NSF Funds Faster Connections

For scientists trying to share vast amounts of electronic data, traffic on the Internet can slow to an agonizing crawl. But the pace will pick up soon for 35 research institutions across the country. The National Science Foundation (NSF) announced yesterday that it has awarded grants totaling $12.3 million to help universities hook up to the very high speed Backbone Network Service (vBNS).

The vBNS is an NSF-funded set of high-speed links that already connects 31 universities to supercomputer sites across the country. The connections can handle as many as 622 million bits per second, hundreds of times the capacity of the ordinary Internet. For number-crunching researchers, these links offer the "supercomputing equivalent of telecommuting," says Robert Hollebeek, co-director of the National Scaleable Cluster Project at the University of Pennsylvania, and an earlier award grantee.

Many scientists already have plans for the faster access. High-energy physicists at the University of Notre Dame in Indiana will use their connection to run data analysis on computers at Argonne National Laboratory outside Chicago, says Larry Rapagnani, an information technologist at Notre Dame. On the West Coast, planned connections among all campuses of the University of California, Stanford University, the California Institute of Technology, and the University of Southern California will enable students and faculty to access video from digital libraries, listen to physics lectures from UC Santa Barbara, and may allow researchers at UC Santa Cruz to control the Keck telescope in Hawaii from their offices in California, says M. Stuart Lynn, vice president for information resources and communications at the University of California.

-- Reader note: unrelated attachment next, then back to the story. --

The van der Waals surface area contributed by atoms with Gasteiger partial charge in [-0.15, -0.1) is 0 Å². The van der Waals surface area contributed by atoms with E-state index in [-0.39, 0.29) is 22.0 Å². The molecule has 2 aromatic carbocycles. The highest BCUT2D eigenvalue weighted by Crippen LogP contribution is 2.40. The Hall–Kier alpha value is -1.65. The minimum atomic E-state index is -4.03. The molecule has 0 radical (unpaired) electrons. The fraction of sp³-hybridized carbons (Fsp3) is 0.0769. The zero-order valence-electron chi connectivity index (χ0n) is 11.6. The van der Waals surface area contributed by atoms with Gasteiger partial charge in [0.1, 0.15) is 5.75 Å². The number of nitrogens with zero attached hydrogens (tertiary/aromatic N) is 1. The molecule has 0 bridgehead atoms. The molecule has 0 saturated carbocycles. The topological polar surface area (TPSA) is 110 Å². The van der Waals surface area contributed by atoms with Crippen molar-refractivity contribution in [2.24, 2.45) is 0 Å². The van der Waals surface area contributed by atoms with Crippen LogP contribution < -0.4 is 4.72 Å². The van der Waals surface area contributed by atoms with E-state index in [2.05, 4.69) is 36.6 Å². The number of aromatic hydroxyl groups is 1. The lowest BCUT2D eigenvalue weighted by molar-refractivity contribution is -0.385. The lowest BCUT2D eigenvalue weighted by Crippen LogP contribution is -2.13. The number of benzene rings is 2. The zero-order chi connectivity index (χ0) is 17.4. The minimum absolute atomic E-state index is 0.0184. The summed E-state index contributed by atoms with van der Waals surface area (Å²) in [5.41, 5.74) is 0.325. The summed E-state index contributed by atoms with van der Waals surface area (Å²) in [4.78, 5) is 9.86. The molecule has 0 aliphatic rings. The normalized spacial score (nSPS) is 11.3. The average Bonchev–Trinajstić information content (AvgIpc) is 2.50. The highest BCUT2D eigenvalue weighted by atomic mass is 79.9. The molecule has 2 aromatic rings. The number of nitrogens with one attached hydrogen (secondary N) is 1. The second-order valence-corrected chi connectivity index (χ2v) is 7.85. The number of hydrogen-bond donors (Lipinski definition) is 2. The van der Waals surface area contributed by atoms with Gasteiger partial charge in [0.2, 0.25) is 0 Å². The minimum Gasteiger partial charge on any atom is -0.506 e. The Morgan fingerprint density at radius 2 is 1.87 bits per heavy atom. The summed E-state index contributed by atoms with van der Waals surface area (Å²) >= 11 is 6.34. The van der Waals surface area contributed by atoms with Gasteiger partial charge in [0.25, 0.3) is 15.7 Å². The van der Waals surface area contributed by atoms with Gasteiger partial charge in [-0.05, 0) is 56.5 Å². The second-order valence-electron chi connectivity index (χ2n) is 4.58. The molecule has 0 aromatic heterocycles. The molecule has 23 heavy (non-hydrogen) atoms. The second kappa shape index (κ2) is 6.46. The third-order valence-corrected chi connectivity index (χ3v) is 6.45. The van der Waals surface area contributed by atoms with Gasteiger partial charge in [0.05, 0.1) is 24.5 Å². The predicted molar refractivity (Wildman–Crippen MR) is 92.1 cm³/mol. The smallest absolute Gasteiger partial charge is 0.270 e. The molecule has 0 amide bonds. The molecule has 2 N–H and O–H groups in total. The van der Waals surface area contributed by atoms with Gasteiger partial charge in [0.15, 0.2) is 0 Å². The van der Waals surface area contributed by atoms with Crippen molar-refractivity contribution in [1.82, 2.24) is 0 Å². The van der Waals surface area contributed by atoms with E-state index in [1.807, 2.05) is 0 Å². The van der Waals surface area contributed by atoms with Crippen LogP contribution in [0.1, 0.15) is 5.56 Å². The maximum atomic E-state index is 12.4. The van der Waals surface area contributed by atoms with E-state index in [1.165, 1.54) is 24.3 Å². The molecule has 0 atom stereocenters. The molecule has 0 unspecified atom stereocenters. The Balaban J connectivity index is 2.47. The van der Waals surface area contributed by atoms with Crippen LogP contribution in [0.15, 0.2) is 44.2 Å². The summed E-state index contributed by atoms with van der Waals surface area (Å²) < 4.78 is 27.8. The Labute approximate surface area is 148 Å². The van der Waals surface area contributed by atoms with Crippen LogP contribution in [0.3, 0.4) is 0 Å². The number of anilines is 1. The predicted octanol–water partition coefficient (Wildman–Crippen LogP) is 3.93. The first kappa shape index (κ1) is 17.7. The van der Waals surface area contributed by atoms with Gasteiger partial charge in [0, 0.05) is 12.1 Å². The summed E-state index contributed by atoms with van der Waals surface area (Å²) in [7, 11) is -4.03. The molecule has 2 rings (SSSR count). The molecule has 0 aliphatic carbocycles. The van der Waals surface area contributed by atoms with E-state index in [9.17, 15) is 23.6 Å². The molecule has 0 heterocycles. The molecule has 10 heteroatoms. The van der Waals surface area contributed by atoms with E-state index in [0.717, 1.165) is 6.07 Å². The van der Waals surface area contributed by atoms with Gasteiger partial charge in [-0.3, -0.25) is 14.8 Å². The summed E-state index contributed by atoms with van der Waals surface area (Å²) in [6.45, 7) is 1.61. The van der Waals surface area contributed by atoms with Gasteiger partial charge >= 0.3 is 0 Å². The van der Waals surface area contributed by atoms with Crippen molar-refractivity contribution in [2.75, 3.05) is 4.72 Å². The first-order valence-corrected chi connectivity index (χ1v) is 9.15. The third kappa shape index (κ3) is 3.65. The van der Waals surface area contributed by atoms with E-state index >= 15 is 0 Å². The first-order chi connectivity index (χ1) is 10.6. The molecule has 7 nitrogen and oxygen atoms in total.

The money--about $350,000 per institution--will pay for routers and cables as well as high-speed connections provided by telecommunications companies. NSF aims eventually to connect 100 institutions to the network. A full list of universities receiving grants can be found online.

Posted in Policy, Math, Physics